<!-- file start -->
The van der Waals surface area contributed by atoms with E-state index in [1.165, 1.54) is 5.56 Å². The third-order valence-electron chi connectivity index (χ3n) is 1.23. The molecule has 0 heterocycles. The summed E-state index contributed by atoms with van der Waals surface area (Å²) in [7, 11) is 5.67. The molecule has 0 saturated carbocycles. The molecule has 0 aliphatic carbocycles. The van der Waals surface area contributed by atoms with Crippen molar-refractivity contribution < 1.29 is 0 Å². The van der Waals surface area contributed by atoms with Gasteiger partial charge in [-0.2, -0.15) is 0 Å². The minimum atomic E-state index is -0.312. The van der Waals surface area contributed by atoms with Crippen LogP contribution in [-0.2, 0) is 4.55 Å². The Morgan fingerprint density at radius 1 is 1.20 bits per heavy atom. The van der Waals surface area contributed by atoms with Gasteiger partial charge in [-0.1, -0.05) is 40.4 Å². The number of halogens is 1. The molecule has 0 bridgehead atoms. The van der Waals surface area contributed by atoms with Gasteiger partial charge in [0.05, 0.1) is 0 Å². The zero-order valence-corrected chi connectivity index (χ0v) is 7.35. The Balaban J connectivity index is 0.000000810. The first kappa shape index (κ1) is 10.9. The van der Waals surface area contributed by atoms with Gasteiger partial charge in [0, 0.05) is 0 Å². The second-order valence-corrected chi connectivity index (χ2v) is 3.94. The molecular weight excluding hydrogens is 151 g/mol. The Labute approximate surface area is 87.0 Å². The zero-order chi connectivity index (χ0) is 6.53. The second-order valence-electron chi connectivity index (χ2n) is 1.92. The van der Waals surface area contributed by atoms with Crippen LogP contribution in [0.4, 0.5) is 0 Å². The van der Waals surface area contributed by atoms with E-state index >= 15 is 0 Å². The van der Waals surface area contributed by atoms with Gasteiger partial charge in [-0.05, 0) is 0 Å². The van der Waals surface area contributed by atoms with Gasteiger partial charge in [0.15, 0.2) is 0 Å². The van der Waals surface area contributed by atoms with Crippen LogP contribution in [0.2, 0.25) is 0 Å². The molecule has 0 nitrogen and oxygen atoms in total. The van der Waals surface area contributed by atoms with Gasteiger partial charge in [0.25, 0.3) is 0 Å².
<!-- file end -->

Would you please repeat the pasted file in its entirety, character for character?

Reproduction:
The van der Waals surface area contributed by atoms with E-state index in [1.165, 1.54) is 5.56 Å². The third-order valence-electron chi connectivity index (χ3n) is 1.23. The molecule has 0 heterocycles. The summed E-state index contributed by atoms with van der Waals surface area (Å²) in [7, 11) is 5.67. The molecule has 0 saturated carbocycles. The molecule has 0 aliphatic carbocycles. The van der Waals surface area contributed by atoms with Crippen molar-refractivity contribution < 1.29 is 0 Å². The van der Waals surface area contributed by atoms with Gasteiger partial charge in [-0.2, -0.15) is 0 Å². The minimum atomic E-state index is -0.312. The van der Waals surface area contributed by atoms with Crippen LogP contribution in [-0.2, 0) is 4.55 Å². The Morgan fingerprint density at radius 1 is 1.20 bits per heavy atom. The van der Waals surface area contributed by atoms with Gasteiger partial charge in [-0.1, -0.05) is 40.4 Å². The number of halogens is 1. The molecule has 0 bridgehead atoms. The van der Waals surface area contributed by atoms with Gasteiger partial charge in [0.05, 0.1) is 0 Å². The zero-order valence-corrected chi connectivity index (χ0v) is 7.35. The Balaban J connectivity index is 0.000000810. The first kappa shape index (κ1) is 10.9. The van der Waals surface area contributed by atoms with Gasteiger partial charge in [0, 0.05) is 0 Å². The second-order valence-corrected chi connectivity index (χ2v) is 3.94. The molecular weight excluding hydrogens is 151 g/mol. The Labute approximate surface area is 87.0 Å². The zero-order chi connectivity index (χ0) is 6.53. The second-order valence-electron chi connectivity index (χ2n) is 1.92. The van der Waals surface area contributed by atoms with Crippen LogP contribution in [0.4, 0.5) is 0 Å². The van der Waals surface area contributed by atoms with E-state index >= 15 is 0 Å². The van der Waals surface area contributed by atoms with Gasteiger partial charge in [-0.05, 0) is 0 Å². The van der Waals surface area contributed by atoms with Gasteiger partial charge in [0.15, 0.2) is 0 Å². The van der Waals surface area contributed by atoms with Crippen LogP contribution in [0.2, 0.25) is 0 Å². The molecule has 0 nitrogen and oxygen atoms in total. The van der Waals surface area contributed by atoms with Gasteiger partial charge in [0.25, 0.3) is 0 Å².